New colorful plantings keep drought, beauty, and historic preservation in mind
The plants are young now, but if all goes well in the coming months, some will burst with showy red, yellow, pink, and purple flowers. Others will mature with a decidedly lower profile, branching out over the ground to add beauty and texture to their surroundings.
On the historic estate and at the Center & Gardens, the Grounds Department is installing new varieties of plants to spruce up areas that are now more accessible to the public or where experiments in cultivating drought-tolerant foliage failed to take root.
The most visible of the new plantings is in the circular garden plot directly in front of the Center. Swaths of agave cupreata are being replaced with agave chrysantha. It may not sound like a big change, but it is. The agave cupreata had grown too large, overwhelming the golden barrel cactus beside it and interfering with sightlines of the Center, said Superintendent of Grounds Drew Kerr.
The profile of the agave chrysantha is smaller, Kerr said, and it has a reputation for standing up to the heat, an important attribute in a garden space drenched in the reflective heat of the paved driveway surrounding it. The desert heat killed an initial attempt to populate the garden with angelita daisies. Agave chrysantha, also known as the golden flower century plant, does bloom with a beautiful yellow flower. But it does so only once after roughly 100 years, and then it dies. So don’t expect flowers in that space anytime soon.
On the historic estate, however, flowers will be more plentiful in at least two areas undergoing a makeover. Near the driving range tees, just before guests on tour shuttles reach the main house, new plantings lie in a bed of mulch where tall grasses failed to thrive as Sunnylands groundskeepers intensified their water-conservation efforts during the California drought. In time, visitors should see splashes of color from the collection of flowering verbena, “little ollie” shrubs that resemble olive trees, a thick bluish grass known as Daniella Cassa Blue, and a type of deer grass that will sprout pink tassels to complement the nearby oleander.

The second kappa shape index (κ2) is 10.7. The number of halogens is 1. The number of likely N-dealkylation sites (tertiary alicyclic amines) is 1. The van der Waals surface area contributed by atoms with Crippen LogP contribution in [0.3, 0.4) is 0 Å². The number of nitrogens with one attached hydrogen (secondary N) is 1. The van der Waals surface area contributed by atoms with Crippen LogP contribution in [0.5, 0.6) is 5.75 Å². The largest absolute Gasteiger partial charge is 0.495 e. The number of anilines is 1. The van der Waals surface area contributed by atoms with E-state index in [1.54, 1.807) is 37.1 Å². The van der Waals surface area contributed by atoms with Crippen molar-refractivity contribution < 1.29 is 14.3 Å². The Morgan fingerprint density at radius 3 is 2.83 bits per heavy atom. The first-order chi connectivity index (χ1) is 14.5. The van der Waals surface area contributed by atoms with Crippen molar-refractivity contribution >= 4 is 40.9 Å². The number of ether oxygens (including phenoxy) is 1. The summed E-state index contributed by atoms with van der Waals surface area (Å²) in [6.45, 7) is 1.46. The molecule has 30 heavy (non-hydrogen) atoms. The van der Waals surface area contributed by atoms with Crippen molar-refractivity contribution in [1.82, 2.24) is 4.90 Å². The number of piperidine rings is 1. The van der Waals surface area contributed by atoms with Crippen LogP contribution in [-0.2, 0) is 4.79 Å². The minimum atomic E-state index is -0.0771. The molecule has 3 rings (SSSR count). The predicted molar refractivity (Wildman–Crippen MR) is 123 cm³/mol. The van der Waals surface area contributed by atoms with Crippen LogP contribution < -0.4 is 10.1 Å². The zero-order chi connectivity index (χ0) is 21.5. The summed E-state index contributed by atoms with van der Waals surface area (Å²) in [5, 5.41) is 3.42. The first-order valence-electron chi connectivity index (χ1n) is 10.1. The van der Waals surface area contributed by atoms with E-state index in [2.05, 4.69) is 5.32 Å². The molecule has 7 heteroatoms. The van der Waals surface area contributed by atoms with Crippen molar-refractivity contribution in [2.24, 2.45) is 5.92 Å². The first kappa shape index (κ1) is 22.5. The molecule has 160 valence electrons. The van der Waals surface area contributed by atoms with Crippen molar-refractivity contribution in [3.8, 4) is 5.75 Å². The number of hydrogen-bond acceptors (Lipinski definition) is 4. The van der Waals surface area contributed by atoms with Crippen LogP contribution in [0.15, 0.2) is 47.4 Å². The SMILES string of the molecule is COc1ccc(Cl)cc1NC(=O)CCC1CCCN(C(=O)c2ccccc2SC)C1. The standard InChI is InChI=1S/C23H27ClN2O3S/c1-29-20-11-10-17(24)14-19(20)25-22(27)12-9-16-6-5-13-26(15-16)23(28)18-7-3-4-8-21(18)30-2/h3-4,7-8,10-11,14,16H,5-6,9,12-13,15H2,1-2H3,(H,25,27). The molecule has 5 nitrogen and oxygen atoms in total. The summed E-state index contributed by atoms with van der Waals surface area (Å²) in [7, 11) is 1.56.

The new plantings are an example of Kerr’s attempts to find the right drought-tolerant plants that will allow him to recreate and maintain the historic look of the grounds immediately surrounding around the house.
“The less you water them, the more the roots get going real deep,” Kerr said of the plants, adding that eventually the landscaping should have a continuous flow of vegetation.
The same can be said for an area near the golf course’s third tee that once was bare but recently has been dotted with such plants as desert marigold, landscape roses, deer grass, Ruellia, cactus, and Sentinel Maiden grass. Open Air tour shuttles run through this newly groomed territory along the south side of the estate, and the Grounds crew has arranged the plants in clusters – in separate gardens if you will – to create a tableau of “constant visual interest” for visitors, Kerr said.
With names like “party favor” and “piña colada,” the different hybrids of cactus alone will produce a “striking” bouquet of flowers on the edges of their pads, he said. “They’re pretty amazing.”